Published in conjunction with the exhibition
Janet Shafner: Dark Prophecies
Hebrew Union College-Jewish Institute of Religion Museum, New York
September 6, 2011 – March 30, 2012
Hebrew Union College-Jewish Institute of Religion Museum, New York
Jean Bloch Rosensaft, Director
Laura Kruger, Curator
Susan Orr, Assistant Curator
Phyllis Freedman, Nancy Mantell, Curatorial Assistants
Allison Glazer, Public Programs Coordinator
Jennifer Kronick, Mallory Mortillaro, Rebecca Pollack,
Georgina Wells, Kate Wiener, Curatorial Interns
This exhibition is presented by the Irma L. and Abram S. Croll Center for Jewish Learning and
Culture at Hebrew Union College-Jewish Institute of Religion, with the generous support of
George, z”l, and Mildred Weissman, and Cantor Mimi Frishman and Rabbi Louis Frishman.
We gratefully acknowledge the heartfelt support of the Shafner family.
All rights reserved. No part of this publication may be reproduced, stored in a retrieval system
or transmitted in any form or by any means, electronic, mechanical, photocopying, recording,
or otherwise, without the prior permission of the publishers.
Printed in the United States of America in 2011 by
Hebrew Union College-Jewish Institute of Religion
Brookdale Center, One West Fourth Street
New York, NY 10012-1186
Lot’s Wife, 1996, oil on canvas, 58" x 50"; Collection of the artist.
Self in Cloth, 2007, graphite drawing, 30" x 22"; Collection of the artist.
Janet Shafner passed away today. This exhibition, which was originally planned as a tribute to her extraordinary oeuvre, has become a memorial to her indomitable spirit and inspiring creativity.
The presentation of Janet Shafner’s monumental works at the Hebrew Union College-Jewish Institute of Religion Museum reinforces our institutional commitment to fulfill her and our shared mission. Shafner’s subject – the difficult situation of women in the biblical world – has resonance in today’s world fraught with injustice, as we strive to achieve true equality, advance economic justice, combat violence against women, expand educational opportunities, prevent age discrimination, promote diversity, and end racism.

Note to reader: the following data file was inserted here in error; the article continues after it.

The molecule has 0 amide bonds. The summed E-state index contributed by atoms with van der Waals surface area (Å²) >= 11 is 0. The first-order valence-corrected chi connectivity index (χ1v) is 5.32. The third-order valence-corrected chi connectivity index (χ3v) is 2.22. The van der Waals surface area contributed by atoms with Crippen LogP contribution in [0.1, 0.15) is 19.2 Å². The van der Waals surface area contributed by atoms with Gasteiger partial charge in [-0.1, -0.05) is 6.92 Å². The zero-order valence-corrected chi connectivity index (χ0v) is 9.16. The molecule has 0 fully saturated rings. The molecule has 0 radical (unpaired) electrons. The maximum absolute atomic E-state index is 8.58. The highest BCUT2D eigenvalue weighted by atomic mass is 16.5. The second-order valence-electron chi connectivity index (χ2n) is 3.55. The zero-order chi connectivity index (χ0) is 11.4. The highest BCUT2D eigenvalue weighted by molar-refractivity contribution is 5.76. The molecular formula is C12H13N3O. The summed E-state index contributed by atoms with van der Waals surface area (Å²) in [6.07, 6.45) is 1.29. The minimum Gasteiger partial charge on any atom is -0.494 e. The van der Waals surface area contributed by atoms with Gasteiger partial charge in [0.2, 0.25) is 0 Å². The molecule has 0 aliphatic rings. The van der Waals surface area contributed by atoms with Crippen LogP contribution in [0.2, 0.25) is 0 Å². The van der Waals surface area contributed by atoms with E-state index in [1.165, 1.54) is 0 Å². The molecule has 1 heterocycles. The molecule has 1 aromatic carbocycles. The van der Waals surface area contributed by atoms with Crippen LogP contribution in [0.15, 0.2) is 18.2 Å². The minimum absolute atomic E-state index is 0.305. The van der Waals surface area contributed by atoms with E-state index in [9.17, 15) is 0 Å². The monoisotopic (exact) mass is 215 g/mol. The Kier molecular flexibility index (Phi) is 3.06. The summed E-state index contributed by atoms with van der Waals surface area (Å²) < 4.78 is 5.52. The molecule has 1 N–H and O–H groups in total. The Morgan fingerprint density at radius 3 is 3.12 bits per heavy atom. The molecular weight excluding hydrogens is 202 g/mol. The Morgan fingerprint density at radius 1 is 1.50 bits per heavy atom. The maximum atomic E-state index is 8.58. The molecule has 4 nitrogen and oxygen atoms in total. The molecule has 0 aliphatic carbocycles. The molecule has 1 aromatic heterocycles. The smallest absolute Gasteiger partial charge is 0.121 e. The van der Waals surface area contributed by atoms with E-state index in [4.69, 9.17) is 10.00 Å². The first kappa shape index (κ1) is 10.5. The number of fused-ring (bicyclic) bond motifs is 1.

The visual arts are a potent means with which to illuminate such challenging issues. As the world becomes increasingly inured to rhetoric, forceful images capture our attention and linger in our consciousness. Janet Shafner’s works transcend a political agenda and embrace universal life experiences. By addressing the values of humanity, she sheds every pretense of veneer to seek unadulterated truth. And yet, her works are of unalloyed beauty, with a maturity and insight that carry a lasting memory.
One is awed by Janet Shafner’s ability to sustain a balancing act of embracing life while facing uncertainty and despair. Shafner’s powerful paintings and drawings will endure as a permanent legacy to her artistic, feminist, and humanist vision.
Laura Kruger, Curator
August 2, 2011
Biblical women are allegedly easy to miss, simply on the margins of the main narratives as submissive helpmates to masculine heroes and products of a hopelessly sexist document. Not for Janet Shafner. Her paintings have critically dissected the role of Biblical women for the last 20 years, finding their stories to be at the very core of biblical creativity. Under her scathing gaze and forceful brush, they are revealed to be no less than the dynamic engines of Jewish history and destiny.
Shafner’s approach is deeply Jewish, shaping her commentary and elucidation in a Talmudic textual paradigm, insisting on comparisons between straightforward Biblical narratives and midrashic expositions. These juxtapositions are artistically founded on medieval and Renaissance altarpieces and their attendant predellas. Additionally, Shafner uses the postmodern practice of dramatically decontextualizing the narrative to achieve conceptual breakthroughs that are frequently jarring and shocking. It is precisely in these disjunctive spaces and images that Shafner reaps her most salient insights. And in a deeply subversive way, this is exactly the role of the biblical women that she has revealed.
Sarah is indicative of the radical edge these paintings explore. Normally, Sarah is depicted in this episode as hidden away in the family tent, modestly peeking out when the three strangers approach Abraham and proceed to predict that he will miraculously father a child with her at the age of 100. In this painting Sarah, sitting patiently in the mysterious darkness, is in the foreground and Abraham is not to be seen at all. The strangers are lounging in the courtyard, presumably waiting for lunch. But what sets the image on its head is the bizarre lunette depicting a hilly landscape that waxes biomorphic. The two distant hills are verdant green breasts, each spewing creamy white rivulets. The artist is projecting into Sarah’s midrashic future that predicts that the 90-yearold Sarah, after having actually given birth to Isaac, is falsely accused of presenting a foundling as her son. To prove her miraculous fecundity she proudly nurses all of her guest’s children from her overflowing breasts. An old woman’s patience and faith clearly triumphs over the doubters of God’s promise.